Mental age vs. EQ

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jokaec

Senior Member
Chinese - Hong Kong
She is already a 2nd grader, but "her mental age is still low" or "her EQ is still low." She doesn't know how to make friends at school and always ask parents for help without firstly trying to solve the problem by herself.

Are they both correct? If so, which is better in this situation? Thank you.
 
  • PaulQ

    Senior Member
    UK
    English - England
    Mental age in comparison to chronological age = IQ
    Emotional age in comparison to chronological age = EQ

    Does that help?
     
    EQ is a recent coinage, not fully accepted in mainstream psychometrics. It's somewhat in the 'pop' domain, and refers to social skills, emotional self-regulation, expressive and empathic skills, etc. "Mental age" as factored in IQ (a standard measure) is a cognitive measure, including verbal skills, vocabulary, reasoning, logic and arithmetic skills.

    There is a wiki article on the topic, which says,
    Emotional intelligence - Wikipedia

    [the term] gained popularity in the 1995 book by that title, written by author and science journalist Daniel Goleman.[3] Since this time, Goleman's 1995 analysis of EI has been criticized within the scientific community,[4] despite prolific reports of its usefulness in the popular press
     

    jokaec

    Senior Member
    Chinese - Hong Kong
    Thank you PaulQ and bennymix. I think I should use "her EQ is low" because she is smart just not good at socializing with others.
     

    Truffula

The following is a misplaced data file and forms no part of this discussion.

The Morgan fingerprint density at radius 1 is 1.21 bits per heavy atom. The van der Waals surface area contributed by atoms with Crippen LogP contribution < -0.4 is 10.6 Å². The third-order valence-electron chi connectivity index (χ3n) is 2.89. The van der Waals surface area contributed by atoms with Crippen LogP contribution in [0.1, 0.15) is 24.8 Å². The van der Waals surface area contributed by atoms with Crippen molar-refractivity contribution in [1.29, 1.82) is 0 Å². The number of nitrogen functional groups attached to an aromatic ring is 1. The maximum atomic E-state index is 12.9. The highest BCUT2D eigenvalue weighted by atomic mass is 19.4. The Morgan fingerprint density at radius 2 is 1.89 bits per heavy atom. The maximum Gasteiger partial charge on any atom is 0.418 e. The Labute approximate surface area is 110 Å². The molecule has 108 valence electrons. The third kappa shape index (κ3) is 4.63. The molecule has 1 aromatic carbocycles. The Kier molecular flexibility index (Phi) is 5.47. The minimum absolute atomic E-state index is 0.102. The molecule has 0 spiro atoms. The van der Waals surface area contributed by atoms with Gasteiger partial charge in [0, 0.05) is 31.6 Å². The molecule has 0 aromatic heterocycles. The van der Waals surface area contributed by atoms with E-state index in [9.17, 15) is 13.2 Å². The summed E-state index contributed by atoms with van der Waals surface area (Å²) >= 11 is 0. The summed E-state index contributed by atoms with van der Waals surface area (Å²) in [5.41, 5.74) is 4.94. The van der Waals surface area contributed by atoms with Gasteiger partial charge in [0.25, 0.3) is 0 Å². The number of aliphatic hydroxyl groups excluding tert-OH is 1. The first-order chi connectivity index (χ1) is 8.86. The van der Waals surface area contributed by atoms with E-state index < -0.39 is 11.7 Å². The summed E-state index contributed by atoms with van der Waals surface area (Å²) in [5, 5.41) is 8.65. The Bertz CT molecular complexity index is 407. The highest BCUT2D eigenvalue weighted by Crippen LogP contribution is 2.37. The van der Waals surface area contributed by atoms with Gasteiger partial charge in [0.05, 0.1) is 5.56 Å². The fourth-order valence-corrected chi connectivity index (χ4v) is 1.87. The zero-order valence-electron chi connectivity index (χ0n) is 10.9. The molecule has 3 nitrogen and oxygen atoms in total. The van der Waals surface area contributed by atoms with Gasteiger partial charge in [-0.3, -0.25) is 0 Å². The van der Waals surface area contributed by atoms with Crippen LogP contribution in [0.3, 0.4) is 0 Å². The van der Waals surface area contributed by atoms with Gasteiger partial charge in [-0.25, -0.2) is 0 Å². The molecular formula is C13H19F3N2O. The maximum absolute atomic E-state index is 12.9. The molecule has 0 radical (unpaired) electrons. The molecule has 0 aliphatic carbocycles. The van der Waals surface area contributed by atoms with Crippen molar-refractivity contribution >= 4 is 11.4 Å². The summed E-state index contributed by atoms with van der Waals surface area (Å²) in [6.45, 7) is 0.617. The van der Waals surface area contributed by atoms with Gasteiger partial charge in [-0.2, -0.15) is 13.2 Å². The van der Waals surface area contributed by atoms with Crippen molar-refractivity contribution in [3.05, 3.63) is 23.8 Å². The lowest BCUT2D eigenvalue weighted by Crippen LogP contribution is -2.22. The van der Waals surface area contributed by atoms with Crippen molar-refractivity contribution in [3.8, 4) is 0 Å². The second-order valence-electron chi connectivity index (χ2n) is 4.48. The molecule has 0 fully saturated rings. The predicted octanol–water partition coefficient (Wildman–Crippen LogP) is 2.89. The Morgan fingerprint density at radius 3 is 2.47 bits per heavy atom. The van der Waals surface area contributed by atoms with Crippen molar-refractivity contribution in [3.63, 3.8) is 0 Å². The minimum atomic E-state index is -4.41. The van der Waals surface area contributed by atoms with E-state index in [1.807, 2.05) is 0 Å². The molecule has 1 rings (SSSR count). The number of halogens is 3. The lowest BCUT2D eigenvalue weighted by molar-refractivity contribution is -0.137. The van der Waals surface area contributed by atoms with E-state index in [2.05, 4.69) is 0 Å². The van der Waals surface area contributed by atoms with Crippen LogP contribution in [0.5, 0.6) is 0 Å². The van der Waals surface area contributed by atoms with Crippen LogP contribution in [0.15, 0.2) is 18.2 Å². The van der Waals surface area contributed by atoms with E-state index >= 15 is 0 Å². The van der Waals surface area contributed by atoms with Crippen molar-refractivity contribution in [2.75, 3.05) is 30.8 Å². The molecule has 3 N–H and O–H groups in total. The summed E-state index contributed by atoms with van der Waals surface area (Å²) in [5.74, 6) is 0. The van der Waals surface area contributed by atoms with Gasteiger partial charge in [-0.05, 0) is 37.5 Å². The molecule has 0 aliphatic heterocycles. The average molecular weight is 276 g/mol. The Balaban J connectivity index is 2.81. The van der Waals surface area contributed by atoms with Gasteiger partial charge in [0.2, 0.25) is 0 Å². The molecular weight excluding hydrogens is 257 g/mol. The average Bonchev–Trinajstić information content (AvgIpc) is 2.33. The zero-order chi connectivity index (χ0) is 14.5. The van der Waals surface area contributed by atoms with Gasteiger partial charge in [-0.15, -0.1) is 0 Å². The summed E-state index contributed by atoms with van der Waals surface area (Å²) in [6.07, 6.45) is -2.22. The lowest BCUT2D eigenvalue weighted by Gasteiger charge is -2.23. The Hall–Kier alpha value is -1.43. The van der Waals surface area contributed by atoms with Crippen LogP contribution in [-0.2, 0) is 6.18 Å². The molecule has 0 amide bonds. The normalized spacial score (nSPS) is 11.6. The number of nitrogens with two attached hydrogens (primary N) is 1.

Senior Member
    English - USA
    I would not use either.

    This web page discusses some of the reasons that children may have trouble making friends:

    https://www.understood.org/en/frien...-issues-can-cause-trouble-with-making-friends

    Among that list, several of the problems can also cause trouble with working independently - executive function issues and attention issues, just to name two. This problem with social skills and independence isn't necessarily emotional intelligence any more than it is cognitive intelligence. So I wouldn't recommend either description.

    If you have to generalize, I'd recommend you say something like this: "her social skills lag behind those of her peers" or "she has poor social skills for her age" perhaps...
     

    Egmont

    Senior Member
    English - U.S.
    Her EQ is somewhat below average. My suggestion. {ADDED: I withdraw this suggestion}

    See Truffula above.

    ==
    ADDED: Truffula has given a good suggestion above. Remember EQ is not yet accepted in mainstream psychometrics.
    Perhaps more importantly, it is not widely used in general speech or writing. Most people who hear you use EQ would not know what it means. They would probably think that you meant IQ.
     
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